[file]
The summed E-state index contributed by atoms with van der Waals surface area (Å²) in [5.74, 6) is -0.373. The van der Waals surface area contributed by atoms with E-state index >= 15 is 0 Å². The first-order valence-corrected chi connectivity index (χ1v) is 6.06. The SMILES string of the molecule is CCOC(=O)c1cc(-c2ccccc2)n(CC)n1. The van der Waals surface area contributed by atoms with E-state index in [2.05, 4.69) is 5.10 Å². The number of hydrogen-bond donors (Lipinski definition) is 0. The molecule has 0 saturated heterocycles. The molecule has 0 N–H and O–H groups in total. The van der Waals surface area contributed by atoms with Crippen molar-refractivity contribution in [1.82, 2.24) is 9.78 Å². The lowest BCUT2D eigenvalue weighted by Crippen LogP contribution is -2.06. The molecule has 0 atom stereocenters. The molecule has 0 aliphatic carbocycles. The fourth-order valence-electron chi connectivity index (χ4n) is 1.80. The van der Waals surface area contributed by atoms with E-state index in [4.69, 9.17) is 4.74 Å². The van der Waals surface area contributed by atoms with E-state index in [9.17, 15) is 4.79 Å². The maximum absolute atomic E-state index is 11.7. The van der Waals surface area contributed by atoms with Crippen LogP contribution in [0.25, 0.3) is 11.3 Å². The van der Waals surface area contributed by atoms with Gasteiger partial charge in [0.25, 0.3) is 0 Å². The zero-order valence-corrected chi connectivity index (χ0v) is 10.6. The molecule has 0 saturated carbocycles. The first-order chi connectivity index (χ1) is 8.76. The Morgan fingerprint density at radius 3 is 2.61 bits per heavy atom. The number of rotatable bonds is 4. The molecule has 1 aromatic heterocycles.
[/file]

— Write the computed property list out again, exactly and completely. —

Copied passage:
The summed E-state index contributed by atoms with van der Waals surface area (Å²) in [5.74, 6) is -0.373. The van der Waals surface area contributed by atoms with E-state index >= 15 is 0 Å². The first-order valence-corrected chi connectivity index (χ1v) is 6.06. The SMILES string of the molecule is CCOC(=O)c1cc(-c2ccccc2)n(CC)n1. The van der Waals surface area contributed by atoms with E-state index in [2.05, 4.69) is 5.10 Å². The number of hydrogen-bond donors (Lipinski definition) is 0. The molecule has 0 saturated heterocycles. The molecule has 0 N–H and O–H groups in total. The van der Waals surface area contributed by atoms with Crippen molar-refractivity contribution in [1.82, 2.24) is 9.78 Å². The lowest BCUT2D eigenvalue weighted by Crippen LogP contribution is -2.06. The molecule has 0 atom stereocenters. The molecule has 0 aliphatic carbocycles. The fourth-order valence-electron chi connectivity index (χ4n) is 1.80. The van der Waals surface area contributed by atoms with E-state index in [4.69, 9.17) is 4.74 Å². The van der Waals surface area contributed by atoms with E-state index in [9.17, 15) is 4.79 Å². The maximum absolute atomic E-state index is 11.7. The van der Waals surface area contributed by atoms with Crippen LogP contribution in [0.25, 0.3) is 11.3 Å². The van der Waals surface area contributed by atoms with Gasteiger partial charge in [0.25, 0.3) is 0 Å². The zero-order valence-corrected chi connectivity index (χ0v) is 10.6. The molecule has 0 saturated carbocycles. The first-order chi connectivity index (χ1) is 8.76. The Morgan fingerprint density at radius 3 is 2.61 bits per heavy atom. The number of rotatable bonds is 4. The molecule has 1 aromatic heterocycles.